The new James Martin Institute for Public Policy was officially launched on 2 August 2021. Its aim is to bring government and academic experts together in collaborative projects and initiatives that result in impactful policies and generate far-reaching benefits to communities across the state.
According to the NSW Government, the new Institute will be an ‘enduring and independent organisation, working with the government to improve policy outcomes through the application of rigorous public policy research’, delivered via ‘a unique partnership model based on advanced collaboration methods’.
Chair Dr Patricia Azarias said the new Institute’s collaborative model would foster the best possible policy solutions.
“The non-aligned James Martin Institute for Public Policy aims to be a catalyst bringing together policymakers, academic specialists and outside experts in a consultative, collaborative model that taps into the best each has to offer,” Dr Azarias said. “We will use this synergy to develop practical solutions to current social and economic issues, and to become a thought leader for the concerns of the future.”
The Institute will bring government and interdisciplinary academic teams together in solutions-focused joint projects addressing complex public policy issues, conducting research across three broad themes:
- Healthy and Connected;
- Smart and Working; and
- Sustainable and Prosperous.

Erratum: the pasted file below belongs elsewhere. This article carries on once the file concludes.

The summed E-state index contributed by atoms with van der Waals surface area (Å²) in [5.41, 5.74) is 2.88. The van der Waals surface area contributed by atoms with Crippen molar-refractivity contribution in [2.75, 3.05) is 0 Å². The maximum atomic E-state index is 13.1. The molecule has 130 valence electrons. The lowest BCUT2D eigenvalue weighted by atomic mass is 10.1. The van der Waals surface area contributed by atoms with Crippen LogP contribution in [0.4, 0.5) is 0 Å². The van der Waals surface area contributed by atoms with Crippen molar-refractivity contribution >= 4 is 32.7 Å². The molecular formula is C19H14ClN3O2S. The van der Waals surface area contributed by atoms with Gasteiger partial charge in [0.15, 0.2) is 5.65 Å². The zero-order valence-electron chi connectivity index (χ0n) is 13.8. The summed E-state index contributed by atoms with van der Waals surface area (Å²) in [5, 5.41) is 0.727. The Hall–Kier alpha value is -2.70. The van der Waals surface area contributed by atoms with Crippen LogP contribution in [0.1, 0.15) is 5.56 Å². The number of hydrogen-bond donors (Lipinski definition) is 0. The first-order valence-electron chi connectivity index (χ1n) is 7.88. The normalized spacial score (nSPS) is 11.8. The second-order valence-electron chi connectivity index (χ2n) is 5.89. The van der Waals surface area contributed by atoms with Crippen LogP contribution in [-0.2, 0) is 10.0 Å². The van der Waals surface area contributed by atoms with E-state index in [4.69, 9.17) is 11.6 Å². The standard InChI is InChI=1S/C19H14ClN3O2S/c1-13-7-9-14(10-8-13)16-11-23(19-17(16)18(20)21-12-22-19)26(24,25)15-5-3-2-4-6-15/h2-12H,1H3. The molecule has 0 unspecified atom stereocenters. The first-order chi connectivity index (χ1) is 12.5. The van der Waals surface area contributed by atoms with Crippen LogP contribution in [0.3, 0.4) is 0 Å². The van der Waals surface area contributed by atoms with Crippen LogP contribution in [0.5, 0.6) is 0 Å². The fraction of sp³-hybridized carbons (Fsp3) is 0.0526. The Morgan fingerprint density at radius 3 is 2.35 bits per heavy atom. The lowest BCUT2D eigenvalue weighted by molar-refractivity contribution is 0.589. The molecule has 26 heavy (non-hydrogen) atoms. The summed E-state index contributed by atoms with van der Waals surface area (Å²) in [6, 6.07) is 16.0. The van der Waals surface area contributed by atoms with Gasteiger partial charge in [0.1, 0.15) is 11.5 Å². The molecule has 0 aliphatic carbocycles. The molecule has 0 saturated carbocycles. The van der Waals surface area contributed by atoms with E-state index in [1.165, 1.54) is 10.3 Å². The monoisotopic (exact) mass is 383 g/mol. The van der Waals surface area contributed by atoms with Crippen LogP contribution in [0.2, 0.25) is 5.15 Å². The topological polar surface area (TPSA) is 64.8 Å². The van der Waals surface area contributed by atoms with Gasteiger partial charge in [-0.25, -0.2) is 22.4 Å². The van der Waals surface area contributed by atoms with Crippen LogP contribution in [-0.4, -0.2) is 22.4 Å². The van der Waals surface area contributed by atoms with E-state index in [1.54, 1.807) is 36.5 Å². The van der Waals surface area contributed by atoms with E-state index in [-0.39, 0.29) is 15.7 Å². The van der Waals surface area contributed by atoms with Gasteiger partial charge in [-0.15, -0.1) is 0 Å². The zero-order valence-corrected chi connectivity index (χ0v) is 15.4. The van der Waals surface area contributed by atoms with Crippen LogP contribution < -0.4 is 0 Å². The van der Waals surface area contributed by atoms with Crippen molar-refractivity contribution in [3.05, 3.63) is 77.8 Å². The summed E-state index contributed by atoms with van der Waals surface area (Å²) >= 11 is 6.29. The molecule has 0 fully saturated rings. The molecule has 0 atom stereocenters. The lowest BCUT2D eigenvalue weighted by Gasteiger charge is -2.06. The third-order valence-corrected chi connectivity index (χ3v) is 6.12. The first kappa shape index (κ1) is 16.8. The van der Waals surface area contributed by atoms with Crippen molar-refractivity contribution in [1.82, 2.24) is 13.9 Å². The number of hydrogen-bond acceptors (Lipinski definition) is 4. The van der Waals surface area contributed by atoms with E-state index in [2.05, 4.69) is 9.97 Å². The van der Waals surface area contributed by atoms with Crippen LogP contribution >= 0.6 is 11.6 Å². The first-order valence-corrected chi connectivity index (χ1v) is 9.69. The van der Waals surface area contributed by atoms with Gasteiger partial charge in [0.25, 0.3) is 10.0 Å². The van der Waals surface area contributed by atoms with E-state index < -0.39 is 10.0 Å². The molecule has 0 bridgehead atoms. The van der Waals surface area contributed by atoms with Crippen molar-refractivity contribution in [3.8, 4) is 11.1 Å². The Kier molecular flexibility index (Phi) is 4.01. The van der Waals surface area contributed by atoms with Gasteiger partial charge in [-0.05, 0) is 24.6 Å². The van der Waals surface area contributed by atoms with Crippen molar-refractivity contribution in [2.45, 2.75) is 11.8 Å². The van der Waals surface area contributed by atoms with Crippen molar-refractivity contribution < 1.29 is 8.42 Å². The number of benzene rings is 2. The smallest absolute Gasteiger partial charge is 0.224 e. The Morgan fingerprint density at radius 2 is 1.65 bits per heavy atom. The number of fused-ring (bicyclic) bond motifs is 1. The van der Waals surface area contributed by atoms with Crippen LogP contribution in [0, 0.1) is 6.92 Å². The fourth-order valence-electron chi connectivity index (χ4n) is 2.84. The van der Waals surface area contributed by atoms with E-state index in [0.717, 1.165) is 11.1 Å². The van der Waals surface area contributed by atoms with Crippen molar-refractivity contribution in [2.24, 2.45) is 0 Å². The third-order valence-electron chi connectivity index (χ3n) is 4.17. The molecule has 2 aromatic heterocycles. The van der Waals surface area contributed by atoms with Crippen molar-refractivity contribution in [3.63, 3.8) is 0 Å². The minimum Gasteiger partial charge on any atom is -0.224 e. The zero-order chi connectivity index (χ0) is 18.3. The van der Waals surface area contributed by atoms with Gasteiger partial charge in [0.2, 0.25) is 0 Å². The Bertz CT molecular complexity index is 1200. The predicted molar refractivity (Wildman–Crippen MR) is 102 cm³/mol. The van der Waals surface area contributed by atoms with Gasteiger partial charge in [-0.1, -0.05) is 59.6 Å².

“It’s our approach that is transformational,” Libby Hackett, founding CEO of the Institute, said. “By bringing world-leading researchers together with expert policymakers and other stakeholders, we can deliver solutions that are deeply pragmatic and achievable across a wide range of issues such as housing, healthcare, sustainability, skills, infrastructure or job creation.”
Who is involved?
The James Martin Institute for Public Policy was incorporated as an independent organisation in March 2021 and is governed by a Board of seven members.
It was established with a $10m endowment from the NSW Government and will receive additional funds and in-kind support from three academic institutions: The University of Sydney, University of Technology Sydney (UTS) and CRC partner Western Sydney University (WSU). All three successfully tendered to become founding research partners.
Western Sydney University’s Deputy Vice-Chancellor, Research and Innovation, Professor Deborah Sweeney. sits on the Institute’s seven-member Board.
Distinguished Professor David Tissue, Scientific Research Director of the National Vegetable Protected Cropping Centre at WSU and Program Lead for the CRC’s Research Program 2, has been appointed as the Institute’s Research Grant Stream Lead.
He is also looking forward to collaborating on projects and initiatives under the Sustainable and Prosperous research stream.
Western Sydney University Vice-Chancellor Prof. Barney Glover AO said, “Western Sydney University is proud to support the establishment of the James Martin Institute.
“Collaboration and innovation are powerful characteristics of university research, and the James Martin Institute will be defined by novel ways to address problems and generate long-lasting solutions,” Prof. Glover said.
“Through collaboration and co-design, government, policymakers and universities will come together to translate world-leading research into practical outcomes that will have real, transformational impact in the communities we serve.”
Further information and enquiries
Source: Western joins James Martin Institute for Public Policy I Western Sydney University News
Lead image: Distinguished Professor David Tissue in WSU’s state-of-the-art experimental glasshouse facility. Photo by Sally Tsoutas for Western Sydney University